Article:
The controversy surrounding the Bowl Championship Series (BCS) in college football has many competing factions. There are those who believe that BCS’ computerized ranking system offers the most objective option based on the available statistics for each team. Opponents to the BCS argue that the computer’s system unfairly weighs certain factors in determining the rankings. No matter where you stand, arguments for any side of the case can be convincingly made.
With this research, my goal will be to show how despite the controversy of the ranking system, it appears that the main purpose of the BCS system is to make as much money as possible through the televising and sponsorship of the bowl games themselves which create millions of dollars through advertising revenue. According to their own website, the BCS “…is designed to match the two top-rated teams in a national championship game and to create exciting and competitive matchups between eight other highly regarded teams…” (The BCS).
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The key words here are, in my opinion, ‘exciting’ and ‘highly regarded’. In other words, the BCS wants teams that translate well to the television due to their popularity and due to the likelihood of creating a high-profile match-up that will draw in millions of viewers as opposed to determining the football programs that deserve to be there based on their play throughout the season. This is understandable from a business point of view, but troubling on the other hand for two major reasons considering the staggering financial numbers.
With their new four-year deal with Fox, the BCS is going to rake in $132 million dollars a year to broadcast the four BCS games, or in other words, $33 million a game (Ourand). The first reason is because these are student-athletes that do not reap the financial rewards that the sponsors and colleges are receiving from their labor. Surely these student-athletes do get special treatment and most of them are on scholarship trying to make it into professional football and the increased media exposure can up their stock, but these benefits pale in comparison to the financial windfalls reaped by the colleges and sponsors.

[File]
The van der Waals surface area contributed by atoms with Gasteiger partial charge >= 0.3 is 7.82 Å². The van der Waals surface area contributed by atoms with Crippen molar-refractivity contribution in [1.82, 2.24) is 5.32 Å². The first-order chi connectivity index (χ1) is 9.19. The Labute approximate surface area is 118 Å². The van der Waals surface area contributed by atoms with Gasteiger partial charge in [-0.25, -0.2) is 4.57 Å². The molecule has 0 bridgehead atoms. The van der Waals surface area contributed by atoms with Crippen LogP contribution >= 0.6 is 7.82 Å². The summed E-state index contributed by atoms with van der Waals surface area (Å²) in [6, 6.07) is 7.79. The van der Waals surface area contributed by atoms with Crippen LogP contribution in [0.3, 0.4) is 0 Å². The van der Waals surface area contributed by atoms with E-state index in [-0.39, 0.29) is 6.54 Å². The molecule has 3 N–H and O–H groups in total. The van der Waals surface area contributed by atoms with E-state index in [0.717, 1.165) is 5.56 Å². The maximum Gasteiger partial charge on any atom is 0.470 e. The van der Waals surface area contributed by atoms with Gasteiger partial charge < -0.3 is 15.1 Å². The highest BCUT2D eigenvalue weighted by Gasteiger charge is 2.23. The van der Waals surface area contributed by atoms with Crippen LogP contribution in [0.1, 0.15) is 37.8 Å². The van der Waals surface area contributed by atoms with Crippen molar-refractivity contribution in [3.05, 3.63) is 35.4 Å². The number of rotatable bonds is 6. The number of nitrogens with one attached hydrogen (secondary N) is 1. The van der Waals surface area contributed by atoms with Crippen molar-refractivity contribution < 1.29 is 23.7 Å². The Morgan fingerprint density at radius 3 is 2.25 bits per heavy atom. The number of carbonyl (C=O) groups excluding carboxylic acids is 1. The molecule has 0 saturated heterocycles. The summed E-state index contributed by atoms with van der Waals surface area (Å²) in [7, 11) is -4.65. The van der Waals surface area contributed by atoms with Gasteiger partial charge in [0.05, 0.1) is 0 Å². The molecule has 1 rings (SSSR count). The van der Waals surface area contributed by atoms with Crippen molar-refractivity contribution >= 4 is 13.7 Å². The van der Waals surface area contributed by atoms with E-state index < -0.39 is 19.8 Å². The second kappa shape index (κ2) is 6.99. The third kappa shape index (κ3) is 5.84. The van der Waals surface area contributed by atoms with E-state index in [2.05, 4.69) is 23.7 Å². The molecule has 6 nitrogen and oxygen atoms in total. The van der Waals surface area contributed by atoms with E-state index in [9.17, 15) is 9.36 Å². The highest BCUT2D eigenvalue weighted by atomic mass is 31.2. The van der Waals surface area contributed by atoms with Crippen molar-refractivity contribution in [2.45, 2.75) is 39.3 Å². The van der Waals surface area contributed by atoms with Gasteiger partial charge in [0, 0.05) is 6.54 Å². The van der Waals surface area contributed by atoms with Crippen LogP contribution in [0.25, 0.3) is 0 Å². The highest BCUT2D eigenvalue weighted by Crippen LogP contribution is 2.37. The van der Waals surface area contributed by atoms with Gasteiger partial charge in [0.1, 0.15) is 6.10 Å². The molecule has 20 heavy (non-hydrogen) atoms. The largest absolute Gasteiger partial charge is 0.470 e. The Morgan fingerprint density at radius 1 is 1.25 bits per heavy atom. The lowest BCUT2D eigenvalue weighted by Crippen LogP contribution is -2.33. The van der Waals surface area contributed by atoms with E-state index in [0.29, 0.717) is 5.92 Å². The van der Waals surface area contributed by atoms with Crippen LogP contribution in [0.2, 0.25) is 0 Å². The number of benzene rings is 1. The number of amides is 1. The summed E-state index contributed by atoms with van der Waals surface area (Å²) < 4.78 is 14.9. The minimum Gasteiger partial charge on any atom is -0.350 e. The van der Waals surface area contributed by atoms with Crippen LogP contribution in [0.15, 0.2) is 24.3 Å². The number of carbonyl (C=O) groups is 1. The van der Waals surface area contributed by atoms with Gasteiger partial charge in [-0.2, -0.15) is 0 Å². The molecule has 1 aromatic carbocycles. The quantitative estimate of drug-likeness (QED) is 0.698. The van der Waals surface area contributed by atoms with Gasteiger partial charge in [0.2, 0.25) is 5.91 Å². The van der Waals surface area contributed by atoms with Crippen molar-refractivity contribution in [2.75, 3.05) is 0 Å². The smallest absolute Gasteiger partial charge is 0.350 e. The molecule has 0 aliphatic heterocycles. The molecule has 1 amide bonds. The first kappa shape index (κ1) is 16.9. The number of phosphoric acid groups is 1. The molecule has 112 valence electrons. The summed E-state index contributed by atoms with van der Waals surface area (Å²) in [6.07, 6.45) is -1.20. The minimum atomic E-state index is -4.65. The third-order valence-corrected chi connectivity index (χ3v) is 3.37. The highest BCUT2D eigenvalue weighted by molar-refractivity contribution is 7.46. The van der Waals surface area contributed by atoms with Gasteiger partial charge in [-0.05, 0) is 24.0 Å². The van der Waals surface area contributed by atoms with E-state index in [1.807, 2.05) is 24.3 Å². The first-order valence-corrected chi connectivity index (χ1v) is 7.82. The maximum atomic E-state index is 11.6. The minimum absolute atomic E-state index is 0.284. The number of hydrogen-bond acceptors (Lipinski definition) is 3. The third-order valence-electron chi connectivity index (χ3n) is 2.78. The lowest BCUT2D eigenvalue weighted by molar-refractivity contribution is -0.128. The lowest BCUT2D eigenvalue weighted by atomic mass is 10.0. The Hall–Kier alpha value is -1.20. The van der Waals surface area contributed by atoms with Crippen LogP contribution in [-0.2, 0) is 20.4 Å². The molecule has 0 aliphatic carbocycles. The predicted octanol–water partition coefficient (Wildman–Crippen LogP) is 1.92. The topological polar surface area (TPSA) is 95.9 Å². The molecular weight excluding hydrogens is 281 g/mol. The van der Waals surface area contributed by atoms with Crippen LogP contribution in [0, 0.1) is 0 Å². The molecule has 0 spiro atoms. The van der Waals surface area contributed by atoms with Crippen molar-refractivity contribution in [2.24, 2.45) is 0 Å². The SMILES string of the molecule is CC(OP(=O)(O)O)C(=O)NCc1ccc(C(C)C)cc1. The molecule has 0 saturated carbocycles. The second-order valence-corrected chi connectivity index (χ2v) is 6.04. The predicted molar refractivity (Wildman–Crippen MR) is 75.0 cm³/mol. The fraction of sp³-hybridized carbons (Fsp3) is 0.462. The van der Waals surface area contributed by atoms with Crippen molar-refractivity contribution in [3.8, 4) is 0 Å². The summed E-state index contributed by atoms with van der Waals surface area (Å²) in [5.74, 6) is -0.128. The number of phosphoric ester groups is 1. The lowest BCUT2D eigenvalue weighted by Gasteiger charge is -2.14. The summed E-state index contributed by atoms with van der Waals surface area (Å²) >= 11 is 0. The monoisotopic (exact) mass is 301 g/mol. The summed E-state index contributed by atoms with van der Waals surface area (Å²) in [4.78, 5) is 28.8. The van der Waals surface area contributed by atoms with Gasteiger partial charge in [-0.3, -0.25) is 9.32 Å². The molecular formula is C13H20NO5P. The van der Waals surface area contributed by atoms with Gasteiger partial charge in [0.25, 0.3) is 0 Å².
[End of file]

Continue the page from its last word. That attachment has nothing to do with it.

The second problem is that this system creates a cycle where high-profile football conferences maintain their dominance due to the disproportionate amount of money they receive from profiting from the BCS system, which in turn offers these conferences more money to pour into scholarships to attract the best athletes (who have seen these teams on TV and know and want to then play for them), more money to spend on better facilities and training programs, and more money to secure additional television broadcasting rights.
According to ESPN’s college football expert Gregg Easterbrook, every team in the six ‘football factory’ conferences stands to make $1. 5 million dollars from their BCS television profit sharing strategy. Meanwhile teams from the mid-major conferences will only bring in $200,000 if they are fortunate enough to even have a team earn their way into the BCS (Eastbrook).
BCS proponents cite these figures to strengthen their argument by saying that the profit-sharing strategy effectively ‘lifts all boats’ when in reality the ‘exciting’ and ‘highly regarded’ programs and the BCS sponsors profit disproportionately at the cost of creating a structure that truly has the student-athlete’s well-being in mind along with actually determining the best team in the land. Works Cited Eastbrook, Gregg.
“The BCS doesn’t always give us a clear national champ…and that’s OK. ” ESPN. 4 December 2007. http://sports. espn. go. com/espn/page2/story? page. “The BCS is…” Bowl Championship Series in association with Fox Sports. 15 August 2007. http://www. bcsfootball. org/bcsfb/definition. Ourand, John and Michael Smith. “BCS seeks big bump from Fox. ” Sports Business Journal. 3 November 2008. http://www. sportsbusinessjournal. com/article/60463.
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